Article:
UFC 202 has been getting a bit of a tummy tuck with a number of changes to the midsection of the card’s lineup and a slew of new faces being brought into the promotion. Most recently Tim Means has picked up a new opponent in former TUF talent Sabah Homasi, but newcomer’s Chris Avila, Marvin Vettori, Mike Perry, and Max Griffin also dot the card. Today I’m looking at those last two: Max Griffin, who’s set to make his UFC debut against Colby Covington, and Mike Perry, who steps in for Sultan Aliev against Hyun Gyu Lim on short notice. So...
Who is Max Griffin?
Max “Pain” (because of course) Griffin is a 30-year-old welterweight fighting out of MMA Gold and Marinoble’s Martial Arts in California. MMA Gold is home to Invicta prospect Aspen Ladd, as well as a number of longtime regional MMA vets. He’ll be making his way to the Octagon with 12-2 record, including an exhibition loss to Matt Secor in the opening round of TUF 16, back in 2012. Since that short TUF stint, Griffin is 8-1, with his only loss coming via split decision to recent Bellator pickup Chidi Njokuani. Griffin has strong wins over UFC vet David Mitchell, Bellator mainstay Fernando Gonzalez, and top shelf regional journeyman Ricky Legere Jr. Toss Waachiim Spiritwolf and Jaime Jara in there and an early split decision loss to Justin Baesman to make a very good, battle tested record. Outside of MMA, Griffin has a blackbelt in Bok Fu, training under Dave Marinoble.
What you should expect:
Griffin seems a bit like the kind of fighter who’s always had enough power so that his technical game didn’t have to be that deep. That’s not to say his technique hasn’t improved, it has. But, he’s still something of a cautious outside striker working behind a quick jab, who flips a switch to pressure brawler when he feels he can get inside. Neither his distance game nor his clinch game are especially complex. And when he brawls he usually swarms with a series of arm punches. He has good form on single strikes but will move on straight lines and hold his head high when throwing in combination. Still, there’s enough speed and power behind everything he does that he can take the chance that if he’s going shot-for-shot with you, you’ll fall first.
Outside of his striking, Griffin is a willing wrestler, but very dependent on his speed and strength. He can get in well on a transitional takedown off his striking, but has trouble finishing, because he will just try and muscle opponents down. This can also mean that he gives up bad positions in scrambles while trying to power through grappling. He seems like the kind of fighter who may find that most of his success in the UFC comes through pure physical advantage.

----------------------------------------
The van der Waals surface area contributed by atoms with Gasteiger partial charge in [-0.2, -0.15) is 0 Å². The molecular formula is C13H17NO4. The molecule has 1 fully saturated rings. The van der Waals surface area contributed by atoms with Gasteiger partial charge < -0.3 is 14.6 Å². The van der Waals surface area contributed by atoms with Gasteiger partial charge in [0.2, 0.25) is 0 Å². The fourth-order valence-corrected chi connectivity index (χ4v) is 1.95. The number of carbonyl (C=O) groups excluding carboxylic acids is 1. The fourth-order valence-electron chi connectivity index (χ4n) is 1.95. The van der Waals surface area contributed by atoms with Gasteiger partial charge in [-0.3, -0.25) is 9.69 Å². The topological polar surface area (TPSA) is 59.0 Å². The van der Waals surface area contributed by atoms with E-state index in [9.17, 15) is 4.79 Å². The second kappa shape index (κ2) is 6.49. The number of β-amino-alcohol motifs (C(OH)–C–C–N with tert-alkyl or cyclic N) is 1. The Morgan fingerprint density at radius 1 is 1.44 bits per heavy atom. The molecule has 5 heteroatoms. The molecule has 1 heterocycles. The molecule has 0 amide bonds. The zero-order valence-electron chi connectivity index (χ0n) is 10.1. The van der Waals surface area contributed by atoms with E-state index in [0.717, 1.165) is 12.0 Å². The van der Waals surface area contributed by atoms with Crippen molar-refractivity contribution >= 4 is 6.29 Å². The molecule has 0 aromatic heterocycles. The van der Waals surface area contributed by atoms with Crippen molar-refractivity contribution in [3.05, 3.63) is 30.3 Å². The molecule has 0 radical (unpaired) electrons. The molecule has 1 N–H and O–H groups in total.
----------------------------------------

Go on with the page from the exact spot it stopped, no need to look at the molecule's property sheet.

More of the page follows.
What this means for his debut:
Against Colby Covington? That’s a big ask for a fighter like Max Griffin. Sure, he’s got a puncher’s chance, especially against a fighter like Covington who is still trying to find his success in places other than wrestling. But, this feels a lot like a more dangerous, but less technical version of Covington’s fight with Meunier. Griffin could find a big opportunity to land a power shot, otherwise he’s probably getting wrestle/grappled for three rounds.
To get us better acquainted, here’s Griffin’s recent bout against Randall Wallace:
Who is Mike Perry?
A training partner of Alex Nicholson at the UFC Gym in Winter Springs, Florida, “Platinum” also spends time over at ATT Orlando. The 7-0 welterweight comes to the UFC not just undefeated, but having only been out of the first round twice, and never having seen a decision. His biggest win to date is over UFC and TUF 16 vet Jon Manley, however the rest of his record is pretty decent with wins over decent regional vet Frank Carrillo, and rising prospect David Mundell.
What you should expect:
Perry appears to be an MMA native (having no other background in combat sports to speak of), but there’s no question that he’s a bit of a physical freak. He’s got great power, decent speed, and a healthy dose of dynamic athleticism. It’s been the driving factor of his success as he continues to develop the technical side of his game. Unlike Griffin above (who started his career back in 2009), Perry seems to be much more of a blank slate, establishing a fundamental base to build on. He’s a very patient striker, who looks for big single dynamic punches and keeps range with a few powerful kicks. He rarely seems to throw more than one strike at a time, but each one has pretty bad intentions.
Still, he has a lot of work to do in terms of not waiting on the end of his strikes, or watching to see what effect they had. And of course, he needs to up his volume and fairly static footwork and head movement. The question is, are those the kind of things he’ll learn in his current training environment? The raw ability is there, but his craft still needs a lot of molding.
What this means for his debut:
Perry’s definitely got power, but given his still wooden fundamentals, lack of head movement or active footwork, and relatively not-overwhelming pace, it’s really hard to see him not getting KO’d by Hyun Gyu Lim. Perry is the kind of fighter that could benefit a ton from a big camp and a few more years of seasoning. But, he’s getting thrown to the wolves on short notice and will have to depend on physical gifts to make the best of it.
To get us better acquainted, here’s his recent fight against Frank Carrillo: